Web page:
David, I liked the post and agree with you. I am sure it is going to foster a lot of dialogue in the coming days. However, I really question how many PR people (other than those over the age of 60 perhaps - sorry, if I have offended anyone) have not over the last 3-4 years broadened their skill sets to focus on their many different stakeholders and the new vehicles to reach them - YouTube, blogs, vblogs, fb,twitter, custom online video, etc. Like others who commented above, I feel that any communicator - PR or marketing that focuses only on mainstream media or marketing programs is in serious danger of extinction.


Good pint Bill. Maybe better way to say is that PR is expansion of marketing. Maybe it's like product and sales relationship: without product(brand)PR is just relationship (personal relationship without added value?);without PR marketing is at risk to damage of relationship (reputation or crisis).

Just some inchoate thoughts. Great comments anyway!

David Meerman Scott

Tim - I meet PR people all over the world who fall into my category. (I've given talks in 15 countries in the past year or so). Yes, there are many of them out there. But they're not likely reading this post...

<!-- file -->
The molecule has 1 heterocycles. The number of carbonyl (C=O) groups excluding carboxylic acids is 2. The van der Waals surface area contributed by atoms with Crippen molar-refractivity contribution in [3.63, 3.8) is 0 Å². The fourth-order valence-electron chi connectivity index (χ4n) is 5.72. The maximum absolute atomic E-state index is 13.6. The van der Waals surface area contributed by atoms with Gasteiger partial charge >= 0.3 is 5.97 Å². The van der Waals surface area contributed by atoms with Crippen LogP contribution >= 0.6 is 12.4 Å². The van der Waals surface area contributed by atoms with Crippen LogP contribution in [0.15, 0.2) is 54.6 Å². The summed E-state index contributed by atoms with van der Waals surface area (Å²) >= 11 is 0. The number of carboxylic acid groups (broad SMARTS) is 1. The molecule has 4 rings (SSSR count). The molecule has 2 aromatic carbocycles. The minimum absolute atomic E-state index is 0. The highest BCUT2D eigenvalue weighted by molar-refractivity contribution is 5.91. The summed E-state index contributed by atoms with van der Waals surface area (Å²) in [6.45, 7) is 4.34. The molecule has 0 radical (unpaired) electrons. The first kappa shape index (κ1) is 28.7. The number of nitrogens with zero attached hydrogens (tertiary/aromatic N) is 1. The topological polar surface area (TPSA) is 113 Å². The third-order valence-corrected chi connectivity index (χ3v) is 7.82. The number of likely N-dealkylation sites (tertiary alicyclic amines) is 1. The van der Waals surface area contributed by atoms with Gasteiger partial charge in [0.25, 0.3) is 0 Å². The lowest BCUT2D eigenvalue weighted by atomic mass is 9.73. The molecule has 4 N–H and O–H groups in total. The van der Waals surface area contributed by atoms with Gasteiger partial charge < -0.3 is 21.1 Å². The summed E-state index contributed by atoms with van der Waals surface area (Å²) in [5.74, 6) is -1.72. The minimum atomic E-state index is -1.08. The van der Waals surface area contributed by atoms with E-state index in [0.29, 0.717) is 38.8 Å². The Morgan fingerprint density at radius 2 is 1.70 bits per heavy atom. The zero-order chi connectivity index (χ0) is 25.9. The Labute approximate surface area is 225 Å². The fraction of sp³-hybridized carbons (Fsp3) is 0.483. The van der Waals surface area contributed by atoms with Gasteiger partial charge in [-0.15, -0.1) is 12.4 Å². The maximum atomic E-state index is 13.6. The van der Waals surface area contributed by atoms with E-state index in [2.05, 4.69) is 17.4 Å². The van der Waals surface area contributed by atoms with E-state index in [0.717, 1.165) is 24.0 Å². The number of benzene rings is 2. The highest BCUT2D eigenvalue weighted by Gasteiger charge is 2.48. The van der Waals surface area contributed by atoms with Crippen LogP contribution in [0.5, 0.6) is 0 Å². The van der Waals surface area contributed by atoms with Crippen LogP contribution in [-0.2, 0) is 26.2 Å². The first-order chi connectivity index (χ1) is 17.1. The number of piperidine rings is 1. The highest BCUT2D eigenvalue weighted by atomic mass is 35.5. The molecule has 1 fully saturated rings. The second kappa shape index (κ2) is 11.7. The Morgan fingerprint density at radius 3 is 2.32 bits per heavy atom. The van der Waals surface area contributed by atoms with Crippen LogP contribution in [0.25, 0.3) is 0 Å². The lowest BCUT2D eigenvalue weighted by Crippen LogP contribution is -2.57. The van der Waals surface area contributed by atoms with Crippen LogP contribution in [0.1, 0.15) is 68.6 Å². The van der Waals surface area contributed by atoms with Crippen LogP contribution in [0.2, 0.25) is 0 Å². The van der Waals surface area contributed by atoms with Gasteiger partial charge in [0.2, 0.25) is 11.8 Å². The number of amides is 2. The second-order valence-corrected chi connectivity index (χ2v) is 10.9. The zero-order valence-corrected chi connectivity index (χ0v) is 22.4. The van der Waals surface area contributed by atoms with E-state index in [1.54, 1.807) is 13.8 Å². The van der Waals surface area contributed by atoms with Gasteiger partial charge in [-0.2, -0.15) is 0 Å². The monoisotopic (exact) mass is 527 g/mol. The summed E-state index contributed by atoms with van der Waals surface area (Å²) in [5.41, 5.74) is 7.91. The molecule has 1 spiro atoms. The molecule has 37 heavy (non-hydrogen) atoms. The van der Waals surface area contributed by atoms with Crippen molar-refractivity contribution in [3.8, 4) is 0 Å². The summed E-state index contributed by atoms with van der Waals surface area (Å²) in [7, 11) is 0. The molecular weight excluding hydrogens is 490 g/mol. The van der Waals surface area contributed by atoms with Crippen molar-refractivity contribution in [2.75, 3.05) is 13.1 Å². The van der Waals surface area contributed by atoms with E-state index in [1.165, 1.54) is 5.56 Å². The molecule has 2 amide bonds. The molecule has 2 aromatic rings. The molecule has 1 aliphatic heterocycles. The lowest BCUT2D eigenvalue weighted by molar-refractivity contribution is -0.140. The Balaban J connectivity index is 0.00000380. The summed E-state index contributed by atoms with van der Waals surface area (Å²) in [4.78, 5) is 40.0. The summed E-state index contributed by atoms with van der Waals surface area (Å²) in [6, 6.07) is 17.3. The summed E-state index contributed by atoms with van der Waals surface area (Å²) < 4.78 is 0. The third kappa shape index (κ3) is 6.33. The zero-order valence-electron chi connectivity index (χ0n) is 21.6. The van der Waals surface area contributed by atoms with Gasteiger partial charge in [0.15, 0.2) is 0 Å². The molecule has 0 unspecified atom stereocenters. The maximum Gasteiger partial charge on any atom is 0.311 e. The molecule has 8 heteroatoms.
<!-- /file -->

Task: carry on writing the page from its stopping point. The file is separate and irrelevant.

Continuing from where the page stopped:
Martha Conway

Glad to see this distinction being made, David! Over the years I've explained to many clients and colleagues that media relations requires PR skill, but in itself is simply a tool in the PR's toolbox. Since the internet has expanded the toolbox, it seems easier for PR pros to get lost in the allure of the latest shiny new object. Without a clarity of message, defined publics and purpose for a communication, it all becomes so much clutter.


Hi, David. With the advent of Web 2.0, many PR professionals have had to scramble to learn about, and offer, social media services. I can't imagine that there's enough work if they just focus on traditional media relations without adding the larger public relations component.

Mike Boehmer

Strategic public relations involves Research, Planning, Implementation and Evaluation.

A lot of this discussion seems to focus on the Implementation step, which is vital, but only part of the strategic PR process.

It's kind of describing a football team in terms of passing, kicking and tackling--and not mentioning that there is a well-researched game plan based on scouting, previous experience, coaches' input...